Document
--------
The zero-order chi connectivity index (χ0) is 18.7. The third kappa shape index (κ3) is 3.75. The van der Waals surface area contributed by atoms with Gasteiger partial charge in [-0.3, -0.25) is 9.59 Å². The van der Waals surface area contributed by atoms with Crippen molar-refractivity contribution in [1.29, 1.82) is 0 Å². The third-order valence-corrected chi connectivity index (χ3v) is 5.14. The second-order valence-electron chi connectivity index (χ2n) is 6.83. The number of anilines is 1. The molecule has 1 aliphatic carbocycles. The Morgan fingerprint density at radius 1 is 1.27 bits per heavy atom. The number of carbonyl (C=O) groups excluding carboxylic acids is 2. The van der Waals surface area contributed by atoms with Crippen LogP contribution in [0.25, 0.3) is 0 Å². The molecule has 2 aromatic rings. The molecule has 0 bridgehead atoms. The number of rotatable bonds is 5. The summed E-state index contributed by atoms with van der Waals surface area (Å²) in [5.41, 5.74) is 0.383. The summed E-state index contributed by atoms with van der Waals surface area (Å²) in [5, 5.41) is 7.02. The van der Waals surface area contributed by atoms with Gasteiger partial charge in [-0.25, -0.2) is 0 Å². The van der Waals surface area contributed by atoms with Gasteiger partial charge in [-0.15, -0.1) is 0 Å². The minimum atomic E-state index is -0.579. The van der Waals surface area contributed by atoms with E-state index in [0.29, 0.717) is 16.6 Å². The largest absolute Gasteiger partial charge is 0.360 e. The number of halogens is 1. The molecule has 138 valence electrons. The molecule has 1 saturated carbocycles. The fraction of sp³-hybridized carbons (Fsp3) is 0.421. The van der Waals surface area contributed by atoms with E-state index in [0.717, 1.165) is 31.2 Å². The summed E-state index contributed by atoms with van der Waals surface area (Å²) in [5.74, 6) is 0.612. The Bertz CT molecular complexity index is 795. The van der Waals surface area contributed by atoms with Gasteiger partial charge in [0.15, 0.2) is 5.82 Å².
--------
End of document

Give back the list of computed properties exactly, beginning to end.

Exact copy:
The zero-order chi connectivity index (χ0) is 18.7. The third kappa shape index (κ3) is 3.75. The van der Waals surface area contributed by atoms with Gasteiger partial charge in [-0.3, -0.25) is 9.59 Å². The van der Waals surface area contributed by atoms with Crippen molar-refractivity contribution in [1.29, 1.82) is 0 Å². The third-order valence-corrected chi connectivity index (χ3v) is 5.14. The second-order valence-electron chi connectivity index (χ2n) is 6.83. The number of anilines is 1. The molecule has 1 aliphatic carbocycles. The Morgan fingerprint density at radius 1 is 1.27 bits per heavy atom. The number of carbonyl (C=O) groups excluding carboxylic acids is 2. The van der Waals surface area contributed by atoms with Crippen LogP contribution in [0.25, 0.3) is 0 Å². The molecule has 2 aromatic rings. The molecule has 0 bridgehead atoms. The number of rotatable bonds is 5. The summed E-state index contributed by atoms with van der Waals surface area (Å²) in [5.41, 5.74) is 0.383. The summed E-state index contributed by atoms with van der Waals surface area (Å²) in [5, 5.41) is 7.02. The van der Waals surface area contributed by atoms with Gasteiger partial charge in [-0.25, -0.2) is 0 Å². The van der Waals surface area contributed by atoms with Gasteiger partial charge in [-0.15, -0.1) is 0 Å². The minimum atomic E-state index is -0.579. The van der Waals surface area contributed by atoms with E-state index in [0.29, 0.717) is 16.6 Å². The largest absolute Gasteiger partial charge is 0.360 e. The number of halogens is 1. The molecule has 138 valence electrons. The molecule has 1 saturated carbocycles. The fraction of sp³-hybridized carbons (Fsp3) is 0.421. The van der Waals surface area contributed by atoms with E-state index in [0.717, 1.165) is 31.2 Å². The summed E-state index contributed by atoms with van der Waals surface area (Å²) in [5.74, 6) is 0.612. The Bertz CT molecular complexity index is 795. The van der Waals surface area contributed by atoms with Gasteiger partial charge in [0.15, 0.2) is 5.82 Å².